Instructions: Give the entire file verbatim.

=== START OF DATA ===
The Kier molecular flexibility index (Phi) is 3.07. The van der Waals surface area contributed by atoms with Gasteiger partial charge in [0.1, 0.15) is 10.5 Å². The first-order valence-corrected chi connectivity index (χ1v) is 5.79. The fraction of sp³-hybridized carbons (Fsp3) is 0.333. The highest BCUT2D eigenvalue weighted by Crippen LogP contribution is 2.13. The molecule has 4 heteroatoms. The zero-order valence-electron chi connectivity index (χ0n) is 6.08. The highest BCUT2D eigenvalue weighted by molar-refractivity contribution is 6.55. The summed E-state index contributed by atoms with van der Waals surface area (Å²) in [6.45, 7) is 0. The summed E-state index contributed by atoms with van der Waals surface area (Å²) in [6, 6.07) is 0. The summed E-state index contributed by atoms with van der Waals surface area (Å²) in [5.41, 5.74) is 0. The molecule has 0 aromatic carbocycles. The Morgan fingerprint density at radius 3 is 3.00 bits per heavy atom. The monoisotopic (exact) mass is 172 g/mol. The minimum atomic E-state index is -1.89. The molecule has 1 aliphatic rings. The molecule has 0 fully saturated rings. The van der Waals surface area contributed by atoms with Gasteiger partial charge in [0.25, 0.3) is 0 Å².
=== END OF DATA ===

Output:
The Kier molecular flexibility index (Phi) is 3.07. The van der Waals surface area contributed by atoms with Gasteiger partial charge in [0.1, 0.15) is 10.5 Å². The first-order valence-corrected chi connectivity index (χ1v) is 5.79. The fraction of sp³-hybridized carbons (Fsp3) is 0.333. The highest BCUT2D eigenvalue weighted by Crippen LogP contribution is 2.13. The molecule has 4 heteroatoms. The zero-order valence-electron chi connectivity index (χ0n) is 6.08. The highest BCUT2D eigenvalue weighted by molar-refractivity contribution is 6.55. The summed E-state index contributed by atoms with van der Waals surface area (Å²) in [6.45, 7) is 0. The summed E-state index contributed by atoms with van der Waals surface area (Å²) in [6, 6.07) is 0. The summed E-state index contributed by atoms with van der Waals surface area (Å²) in [5.41, 5.74) is 0. The molecule has 0 aromatic carbocycles. The Morgan fingerprint density at radius 3 is 3.00 bits per heavy atom. The monoisotopic (exact) mass is 172 g/mol. The minimum atomic E-state index is -1.89. The molecule has 1 aliphatic rings. The molecule has 0 fully saturated rings. The van der Waals surface area contributed by atoms with Gasteiger partial charge in [0.25, 0.3) is 0 Å².